Discipline - Necessary Or Obsolete?

Part I of this article takes a closer look into the topic of "discipline" in regards to daily musical practice and examines some common mind patterns that can often lead to frustration and musical burn-out if they remain unobserved.

Discipline - Necessary Or Obsolete?
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Part I: Observations

The term "discipline" is tightly connected to the process of practice and development of any demanding skill - be it a sport, the art of calligraphy or playing a musical instrument. As musicians, we face the dilemma of wanting to express ourselves through our music, but we often don't make the time to consistently sit down and practice. Any serious musician knows how hard it can be to keep up a consistent practice schedule - no matter what. Practicing scales, studying theory, writing songs and recording take after take... The time you are on stage with people cheering at you is nothing compared to the amount of time you spend alone with the instrument - and your own mind. It is therefore crucial to better understand our inner workings, to ensure that our mind is an ally and not an enemy that we fight each day - in addition to our musical challenges. Let's start by attempting to understand what discipline is: It is obviously not physical like learning a new guitar technique but instead, it is a state of mind. Here's my definition of the term discipline: Discipline: The application of willpower to overcome inner resistance. It's important to know that there is another component to discipline: resistance. Discipline and resistance go hand in hand and one is used to overcome the other. Think about it this way: The amount of discipline you need is in direct proportion to the resistance inside you. If you had no resistance - no discipline would be needed. I bet you've already discovered this for yourself - there were days when practicing scale patterns for hours was fun and the time just flew by, right? Then, doing it again the next day, the same routine was torture. How can the same thing be heaven one day and hell the next? It's all in our state of mind. Let's examine some common mind games that can cause resistance...

Mental Projections About Practicing

Think of the times when you had a whole day off, all the time in the world and you wanted to get up early to practice. Instead, you slept in, had an extra cup of coffee and after checking your email, the weather in different countries and social networking sites, you get mad at yourself when you think about your plan to practice the entire day. Almost the whole day passes until you finally sit down and practice and then... It's fun! You really enjoy it after getting into it for a few minutes! So, what was your problem that day? The actual act of practicing? No. Your problem was just a mental projection ABOUT practicing that influenced and determined your actions for that day and made you procrastinate! It's very important to distinguish between real and imagined difficulty to not be caught in a mental projection.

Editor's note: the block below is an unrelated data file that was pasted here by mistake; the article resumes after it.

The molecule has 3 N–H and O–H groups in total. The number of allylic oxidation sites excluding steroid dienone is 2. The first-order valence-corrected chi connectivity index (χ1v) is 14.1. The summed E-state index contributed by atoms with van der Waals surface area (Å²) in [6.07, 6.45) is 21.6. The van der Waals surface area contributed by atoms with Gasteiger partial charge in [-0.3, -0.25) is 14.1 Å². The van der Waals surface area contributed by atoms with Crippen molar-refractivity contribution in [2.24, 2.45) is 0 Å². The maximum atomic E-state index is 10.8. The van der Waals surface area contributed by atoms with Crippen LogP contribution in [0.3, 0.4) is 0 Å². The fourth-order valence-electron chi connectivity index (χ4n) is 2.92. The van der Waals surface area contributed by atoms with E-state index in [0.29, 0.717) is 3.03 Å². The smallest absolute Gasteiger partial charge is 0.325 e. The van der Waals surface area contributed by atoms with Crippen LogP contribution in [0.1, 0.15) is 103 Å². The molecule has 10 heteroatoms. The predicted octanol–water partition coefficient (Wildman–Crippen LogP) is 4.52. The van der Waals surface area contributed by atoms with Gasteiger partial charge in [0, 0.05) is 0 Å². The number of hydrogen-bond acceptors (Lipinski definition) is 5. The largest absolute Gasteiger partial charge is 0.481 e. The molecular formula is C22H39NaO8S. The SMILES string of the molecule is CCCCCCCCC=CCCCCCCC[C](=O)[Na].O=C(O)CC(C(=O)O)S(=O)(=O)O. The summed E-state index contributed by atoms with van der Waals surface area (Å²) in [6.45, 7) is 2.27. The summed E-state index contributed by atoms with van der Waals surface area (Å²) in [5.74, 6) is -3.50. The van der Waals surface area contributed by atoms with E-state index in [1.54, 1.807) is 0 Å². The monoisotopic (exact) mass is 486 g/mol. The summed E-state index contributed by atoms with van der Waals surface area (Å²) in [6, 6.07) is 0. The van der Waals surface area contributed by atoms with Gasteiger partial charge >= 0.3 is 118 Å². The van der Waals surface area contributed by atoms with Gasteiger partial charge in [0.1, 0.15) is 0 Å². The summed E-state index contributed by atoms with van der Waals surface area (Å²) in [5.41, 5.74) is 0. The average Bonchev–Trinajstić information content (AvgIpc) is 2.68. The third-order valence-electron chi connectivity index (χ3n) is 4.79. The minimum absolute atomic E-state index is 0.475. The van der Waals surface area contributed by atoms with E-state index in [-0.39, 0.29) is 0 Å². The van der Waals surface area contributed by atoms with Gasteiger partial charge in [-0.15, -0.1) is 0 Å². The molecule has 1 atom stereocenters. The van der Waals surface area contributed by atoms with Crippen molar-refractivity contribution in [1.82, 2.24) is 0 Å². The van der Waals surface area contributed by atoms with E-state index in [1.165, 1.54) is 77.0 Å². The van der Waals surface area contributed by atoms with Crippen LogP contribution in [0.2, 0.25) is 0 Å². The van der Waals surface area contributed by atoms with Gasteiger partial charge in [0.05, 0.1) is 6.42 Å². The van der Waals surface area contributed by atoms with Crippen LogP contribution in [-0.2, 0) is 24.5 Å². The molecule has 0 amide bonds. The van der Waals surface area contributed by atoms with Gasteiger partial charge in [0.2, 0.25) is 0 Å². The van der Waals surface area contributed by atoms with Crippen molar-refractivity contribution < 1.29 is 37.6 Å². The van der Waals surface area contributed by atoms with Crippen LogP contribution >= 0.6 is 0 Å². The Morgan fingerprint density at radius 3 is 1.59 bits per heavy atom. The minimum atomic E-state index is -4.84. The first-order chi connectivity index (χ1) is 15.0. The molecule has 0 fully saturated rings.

Thinking About The Whole Instead Of The Present Chunk

Another component that easily leads to paralyzation through overwhelm is to think about your entire practice schedule for the day. If you practice for multiple hours - just thinking of all the elements you want to tackle can easily weigh you down and cause severe resistance. Even worse is the thought of how many different musical elements there are to practice and how huge music really is! Again, nothing tangible has happened that has created that uncomfortable feeling within you - just some thoughts in your head.

Self-Seeking

We start to play guitar for various reasons and I can say that I started to play guitar, because I thought it was the coolest instrument in the world! I thought that it would impress people if I could learn to play and maybe even impress my crush. It's easy to see that this reason has very little to do with musical expression itself - instead it was a simply a means to an end, it a was self-seeking reason. If you play guitar, because you have a subconscious belief that you are not worthy and by becoming a famous player, rockstar or whatever, you can finally attain worthiness - it means you are using music to fill an inner hole. Of course, if the belief is subconscious you wouldn't even know it - you'd simply act it out. I'm not saying that this is bad in any way; it's just good to be aware of the reasons why we want to attain certain things and the difficulties those reasons might create for us, because such a mindset will make it impossible to love the practicing and you will most likely hate the process. The process will be just an obstacle not allowing you to get to where you want to go. If you want to somehow "add value" to your self image - there are far easier ways to do this than music.